People have lived in Kampong Ayer for over 1300 years. When the Portugese visited in 1521 it was dubbed the "Venice of the East".
Amongst the older wooden stilt houses were some much more modern concrete two-story houses built recently by the Brunei government.
We then caught a water taxi back to the northern side of the river and retreated into an airconditioned café for some iced coffee and tea and for much needed recaffeination and rehydration.
And a welcome respite from the tropical asian heat.
Next stop was the Royal Regalia Building Museum. We had to remove our shoes and wear special slippers. They were also very strict about taking photo's too. When I tried to take a photo with my cellphone I was promptly escorted to the lockers where I had to leave it along with my camera.
We then walked back to the hotel and chilled out in the lobby to wait for the 30 minutes until we had to head to the airport. On the hotel wall was a beautiful, large painting of the Sultan Omar Ali Saifuddin Mosque we had seen the previous evening.
Outside departures Brunei International Airport for our flight to Kuala Lumpur.
And air-side after checking in. I had been to the airport while transiting on my way to/from New Zealand several years ago on Royal Brunei Airlines. It had since undergone quite abit of refurbishment but alot of the shops and restaurants were still closed. We managed to get some water and a chicken pie at a small café though.
We had a few Brunei dollars left so I bought some durian chocolate. It was 95% chocolate with very little durian though so will have to wait for another time to taste this infamous fruit.
Our Air Asia A320 ready for boarding. The turn-around time was amazing quick, with boarding starting less than a minute after the last passengers from the previous flight having disembarked. Very impressive!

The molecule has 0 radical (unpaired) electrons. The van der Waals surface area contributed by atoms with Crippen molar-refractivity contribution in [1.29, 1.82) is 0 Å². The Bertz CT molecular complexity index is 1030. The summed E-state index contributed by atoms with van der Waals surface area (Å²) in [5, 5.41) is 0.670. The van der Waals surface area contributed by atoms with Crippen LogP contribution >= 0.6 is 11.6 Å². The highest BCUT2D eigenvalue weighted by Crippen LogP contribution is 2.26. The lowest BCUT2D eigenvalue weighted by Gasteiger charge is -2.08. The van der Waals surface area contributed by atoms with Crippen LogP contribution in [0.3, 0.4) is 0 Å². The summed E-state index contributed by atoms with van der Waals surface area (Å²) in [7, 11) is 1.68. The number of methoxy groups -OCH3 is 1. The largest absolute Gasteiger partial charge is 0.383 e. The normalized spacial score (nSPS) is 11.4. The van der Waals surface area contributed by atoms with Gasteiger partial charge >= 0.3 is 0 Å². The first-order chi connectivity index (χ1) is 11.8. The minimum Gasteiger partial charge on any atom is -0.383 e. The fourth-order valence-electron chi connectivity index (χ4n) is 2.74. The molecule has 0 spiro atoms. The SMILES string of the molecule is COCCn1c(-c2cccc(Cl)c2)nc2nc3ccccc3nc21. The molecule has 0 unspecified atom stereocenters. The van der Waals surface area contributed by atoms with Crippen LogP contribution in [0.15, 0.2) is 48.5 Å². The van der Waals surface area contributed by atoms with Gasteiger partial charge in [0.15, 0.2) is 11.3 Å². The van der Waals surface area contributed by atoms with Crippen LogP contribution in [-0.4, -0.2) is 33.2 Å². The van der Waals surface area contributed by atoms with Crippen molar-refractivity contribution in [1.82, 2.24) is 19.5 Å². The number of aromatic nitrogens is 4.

The view just after take-off.
Uncle Chin's chicken & rice and the Pak Nasser's Nasi Lemak we had pre-ordered.
Flying over some of the many islands of Indonesia.
And some of the other AriAsia A320's on arrival at Kuala Lumpur Airport.
We had 5+ hours until our evening flight to Auckland.
We went to the lounge which was only 105 MYR each and included a nice hot shower.
While Rianda did some Skyping I helped myself to the buffet and a diet coke from the fridge.
Our AirAsia X A330 just prior to boarding.
It was my first time seeing nine-across on a A330 but the legroom was pretty good and we managed to pass out soon after take-off.
Our AirAsia X A330 on the ground at Gold Coast Airport (OOL) where we had a brief ~1 hour stop to let off passengers and take on some more for the trip across the Tasman sea to Auckland, New Zealand.
The roasted chicken with stuffing & cranberry gravy and chicken satay we had pre-ordered. Again quite impressive given the $10 it had cost.
We arrived at Auckland Airport on schedule at 4pm. There were three EK A380's (flying to Sydney, Melbourne and Brisbane and onto Dubai) and one EK 777 (non-stop to Dubai) on the ground as we arrived so it almost felt like a mini-Dubai airport! After immigration we met up with Mum & Dad to begin the drive down to Cambridge in the Waikato.
After a good sleep and a bit of a run in the morning, we took George, the family dog, out for a walk. He had aged abit since I last saw him when I was home, but he still managed to get excited and wag his tail when I got his leash out of the cupboard.
Myself, Rianda and Mum then headed out into the countryside in Mum's little Suzuki to pick-up the cake for my sister's wedding tomorrow.
The cake was pink, with a fruit cake base and chocolate cake on top. We managed to securely put it into the rear seat of the Suzuki and wrap the seatbelt around the box it was in, and then gingerly drove back into town while trying to avoid any speed bumps or potholes.
At the wedding venue all three of us managed to carry the cake inside without dropping it. I then used Mum's phone to text my sister and jokingly wrote that we managed to put a crack in it while driving over a pothole. She immediately rung Mum in a mild panic but quickly told her the cake was still very much intact!
Below is a photo of the cake from the official wedding photographer.
In the evening my sister and her fiancé, Dan, were having a few drinks with both families at a local pub called the 'Five Stags' (and yes there were the mounted heads of five stags along the wall behind the bar). I had met up with my sister Victoria (centre) in July last year in Vietnam, but this was my first time seeing my soon to be wedded sister, Annie (left) in over 2 years, and it was great to see both of them again.